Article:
4. LESSON 25 – SPIRAL DIVES, SPINS AND UNUSUAL ATTITUDES
Practicing spiral dives, spins and unusual attitudes regularly avoids panic reactions
The goal of these exercises is a quick recovery with minimum height loss
In this lesson, we will practice unusual attitudes, spins and spiral dives. Practising unexpected situations serves multiple purposes. You will learn to recognize the symptoms of unusual flying modes quickly, prevent a panic response by practising recovery until it becomes second nature, and recover to a normal flight condition at an early stage, with minimal height loss. But most importantly, practising recovery from unusual attitudes, spins and spiral dives will also prevent these from happening to you. Because you will know the symptoms inside out, you can end these unusual flight modes almost instinctively.
Your instructor will guide you through the learning process of how to initiate a spiral dive or a spin and how to recover from either of them. Some training gliders are very good-natured and it can be difficult to make them spin. The initiation of a spin depends on many factors such as the type of glider, the loading, the position of the centre of gravity and the weather conditions. There are some safety precautions that you must take, both inside and outside the glider, before doing the exercises: set the trim to a normal pitch attitude and perform the pre-manoeuvre checklist (see Lesson 3). Depending on the type of glider, a complete turn while spinning results in a height loss of at least 200-300ft. So you need sufficient height above the ground to do one of the exercises and make it back to the airfield afterwards. Your instructor will probably bring the glider in a spin before handing the controls to you for the recovery. But we’ll start with the spiral dive.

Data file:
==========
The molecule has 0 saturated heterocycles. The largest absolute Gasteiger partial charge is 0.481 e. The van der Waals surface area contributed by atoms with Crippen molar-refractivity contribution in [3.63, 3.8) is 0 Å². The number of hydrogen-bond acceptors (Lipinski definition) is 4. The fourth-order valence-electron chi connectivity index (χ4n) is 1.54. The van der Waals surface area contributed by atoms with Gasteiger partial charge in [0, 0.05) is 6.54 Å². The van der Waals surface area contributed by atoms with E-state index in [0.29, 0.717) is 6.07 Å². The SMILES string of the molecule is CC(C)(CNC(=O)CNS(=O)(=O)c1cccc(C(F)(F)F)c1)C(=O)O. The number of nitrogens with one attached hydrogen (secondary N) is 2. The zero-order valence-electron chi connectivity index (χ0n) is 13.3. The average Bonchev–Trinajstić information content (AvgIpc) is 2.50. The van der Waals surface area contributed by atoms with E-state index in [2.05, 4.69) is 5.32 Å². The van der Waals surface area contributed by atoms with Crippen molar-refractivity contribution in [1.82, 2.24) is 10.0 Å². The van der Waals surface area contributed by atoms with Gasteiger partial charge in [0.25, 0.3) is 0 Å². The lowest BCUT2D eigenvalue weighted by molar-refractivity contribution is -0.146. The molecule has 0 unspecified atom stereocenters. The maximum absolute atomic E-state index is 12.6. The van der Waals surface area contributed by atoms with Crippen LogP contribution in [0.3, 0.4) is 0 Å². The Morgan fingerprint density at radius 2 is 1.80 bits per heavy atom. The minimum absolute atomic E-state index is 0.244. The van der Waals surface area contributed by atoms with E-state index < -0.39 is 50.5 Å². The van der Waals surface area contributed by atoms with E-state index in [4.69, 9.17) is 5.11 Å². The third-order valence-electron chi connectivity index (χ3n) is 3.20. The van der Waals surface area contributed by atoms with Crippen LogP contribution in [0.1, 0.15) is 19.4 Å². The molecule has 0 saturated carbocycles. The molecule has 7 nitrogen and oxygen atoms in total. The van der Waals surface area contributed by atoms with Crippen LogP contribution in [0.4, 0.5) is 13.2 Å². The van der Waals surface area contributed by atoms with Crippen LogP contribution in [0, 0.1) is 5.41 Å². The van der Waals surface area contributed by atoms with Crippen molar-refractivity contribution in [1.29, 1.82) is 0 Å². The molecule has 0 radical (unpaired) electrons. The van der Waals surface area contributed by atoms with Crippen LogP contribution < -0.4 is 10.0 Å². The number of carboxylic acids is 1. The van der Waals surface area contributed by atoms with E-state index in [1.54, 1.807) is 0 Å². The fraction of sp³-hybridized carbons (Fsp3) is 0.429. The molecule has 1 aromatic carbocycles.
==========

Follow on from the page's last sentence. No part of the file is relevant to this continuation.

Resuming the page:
EXERCISE 1: SPIRAL DIVE
A spiral dive is a very steep turn during which you can still control the glider completely. It is very different from a stall or spin: the wings are not stalled, the angle of attack is low, and the airspeed is high. You can get caught up in a spiral dive if you pull the stick too late or not at all to maintain your pitch attitude when going into a turn. If you don’t pull the stick, the pitch attitude will drop and the airspeed increases. You will notice that you can no longer slow down by pulling the stick and the glider will start describing a strongly inclined – ever narrowing – downwards trajectory. This is a spiral dive. If you keep pulling the stick backwards, the circle gets smaller and smaller, the airspeed increases and the G-forces increase as well. Even though it might feel uncomfortable and scary at first, a spiral dive at sufficient height is not dangerous and can be ended quite easily. It becomes more critical if a spiral dive develops from slow flight or a wing drop in which the airflow has restored quickly but the steep bank angle remains. If you do not immediately reduce the bank angle, the transition into a spiral dive can be made surprisingly quickly. You may exceed the operating limits if you do not recover in time from such a spiral dive.